November 26, 2022

Iowans benefit from locally-grown foods

Editor’s Note: This is the final part of a four-part series on changes to Iowa farming

A typical carrot travels 1,838 miles to reach a dinner table. The University of Iowa Office of Sustainability found only 5% of the 25 million pounds of carrots eaten by Iowans each year are actually grown in Iowa.

“Ninety percent of the foods Iowans consume is imported,” guest panelist JD Scholten of Sioux City said Thursday in Greenfield. “Sixty percent of the apple juice consumed in America comes from China. Think about the environmental impact of that. Think of the regional impact of that. The apple orchards around the U.S. could support our apple juice.”

The Warren Cultural Center in Greenfield hosted four guest panelists Thursday to discuss the Farm Bill as a part of their successful community speakers series.

The Farm Bill is a package of legislation passed every five years that has a big impact on farming livelihoods, how food is grown and what kinds of foods are grown. The bills also include subsidies or payments to farmers that meet certain criteria. Each Farm Bill has a unique title. The Agriculture Improvement Act of 2018 expires in 2023.

“The spotlight from the pandemic is on our food system and on our supply chain,” Scholten said. “We’re getting away from regionalism.” Scholten is an independent farmer advocate.

According to the USDA, a product can be marketed as locally or regionally produced if its end-point purchase is within 400 miles from its origin, or within state boundaries. However, most retailers, restaurants or food services often define local to be on a smaller scale.

“It’s difficult,” said panelist and Greenfield farmer Randy Caviness. “We tried to have a little store in Fontanelle, but they can buy it 15 cents cheaper in Walmart. The people have to buy into it and find the value in it. What we’re dealing with is a world economy that demands greater efficiencies and that’s what’s driving all this.”

Caviness has been active in the agriculture community, having been involved in Adair County and State Farm Bureau volunteer leadership service, former director of Soil Conservation Districts of Iowa, ISU Extension Council service and county wind energy development group.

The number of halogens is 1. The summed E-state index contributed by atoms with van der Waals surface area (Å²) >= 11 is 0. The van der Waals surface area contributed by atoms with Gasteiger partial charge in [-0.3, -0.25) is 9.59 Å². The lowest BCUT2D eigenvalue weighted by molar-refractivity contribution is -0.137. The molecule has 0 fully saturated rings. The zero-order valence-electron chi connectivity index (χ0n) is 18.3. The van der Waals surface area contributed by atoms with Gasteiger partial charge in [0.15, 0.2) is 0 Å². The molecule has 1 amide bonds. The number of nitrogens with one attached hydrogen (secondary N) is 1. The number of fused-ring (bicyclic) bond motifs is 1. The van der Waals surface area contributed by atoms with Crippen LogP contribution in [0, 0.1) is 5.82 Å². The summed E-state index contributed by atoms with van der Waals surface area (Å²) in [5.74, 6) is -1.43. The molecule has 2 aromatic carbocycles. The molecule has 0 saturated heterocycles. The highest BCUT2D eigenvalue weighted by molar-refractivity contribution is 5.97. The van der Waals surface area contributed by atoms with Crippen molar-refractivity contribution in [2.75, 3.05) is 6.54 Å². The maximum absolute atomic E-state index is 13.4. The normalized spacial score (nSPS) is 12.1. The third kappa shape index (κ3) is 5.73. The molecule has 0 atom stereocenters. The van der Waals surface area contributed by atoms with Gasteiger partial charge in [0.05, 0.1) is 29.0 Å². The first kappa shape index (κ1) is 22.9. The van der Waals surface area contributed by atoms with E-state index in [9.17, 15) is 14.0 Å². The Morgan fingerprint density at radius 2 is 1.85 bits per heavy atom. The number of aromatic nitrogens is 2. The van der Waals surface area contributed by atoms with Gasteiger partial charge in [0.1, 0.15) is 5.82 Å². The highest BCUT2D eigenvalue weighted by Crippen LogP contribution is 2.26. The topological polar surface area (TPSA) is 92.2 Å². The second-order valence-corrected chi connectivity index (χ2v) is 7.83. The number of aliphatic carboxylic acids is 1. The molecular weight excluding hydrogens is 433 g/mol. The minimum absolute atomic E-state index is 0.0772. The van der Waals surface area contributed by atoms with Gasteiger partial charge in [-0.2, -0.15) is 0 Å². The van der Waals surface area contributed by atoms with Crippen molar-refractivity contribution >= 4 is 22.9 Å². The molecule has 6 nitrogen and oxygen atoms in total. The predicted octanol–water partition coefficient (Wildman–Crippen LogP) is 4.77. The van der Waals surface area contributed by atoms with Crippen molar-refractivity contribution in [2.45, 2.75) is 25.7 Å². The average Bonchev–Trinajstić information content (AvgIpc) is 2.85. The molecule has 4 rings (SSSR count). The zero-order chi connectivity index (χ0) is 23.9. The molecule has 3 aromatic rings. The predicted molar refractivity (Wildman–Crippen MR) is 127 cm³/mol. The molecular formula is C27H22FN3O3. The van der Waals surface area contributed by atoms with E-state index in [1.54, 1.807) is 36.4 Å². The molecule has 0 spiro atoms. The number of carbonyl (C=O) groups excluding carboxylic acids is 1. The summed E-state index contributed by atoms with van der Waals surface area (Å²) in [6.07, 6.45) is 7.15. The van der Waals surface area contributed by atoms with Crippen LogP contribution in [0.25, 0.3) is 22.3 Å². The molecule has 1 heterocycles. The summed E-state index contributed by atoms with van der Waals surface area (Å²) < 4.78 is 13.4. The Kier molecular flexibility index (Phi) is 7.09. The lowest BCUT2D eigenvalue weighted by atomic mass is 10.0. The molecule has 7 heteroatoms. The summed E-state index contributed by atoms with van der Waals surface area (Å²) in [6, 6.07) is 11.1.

A northeast Iowa study found in a hypothetical scenario where the population’s diet was based on local production involving fruits, vegetables, grain products, dairy and meats, 408 jobs would be regionally supported.

The Iowa Farmers Union reports direct-to-consumer food sales generate over $320 million a year for Iowa farms. In addition, If Iowa farmers met just half the existing demand for locally-grown food, it would create $1.67 billion in annual sales and support 12,000 Iowa jobs.

“My hope is we totally re-gear the Farm Bill to what we want and what we need, which is rebuilding local communities and building a healthier market,” moderator John Norris said. Norris was the former chief of staff for USDA, U.S. minister-counselor for agriculture to UN Rome-based agencies including the UN Food and Agriculture Organization and the World Food Program.

The Iowa State Extension Office states locally-grown produce is healthier. “Produce starts losing nutrients as soon as it is harvested. What you buy at the supermarket may have been harvested days or weeks before reaching the retail shelf,” their website states. “On the other hand, produce bought from a local producer has often been picked within 24 hours of your purchase. Locally grown produce can be more nutrient dense than produce shipped from across the country.”

Scholten said if the Farm Bill prioritizes infrastructure like food hubs and using technology to increase awareness of local foods available, the market will grow. “I do see, especially in the younger generation, the desire for alternative ways of food. I see that a lot where I’m from,” he said. “It’s hard for local folks, local communities and local restaurants. We’ve got to find ways to incentivize that.”

Cheyenne Roche

CHEYENNE ROCHE

Originally from Wisconsin, Cheyenne has a journalism and political science degree from UW-Eau Claire and a passion for reading and learning. She lives in Creston with her husband and their two little dogs.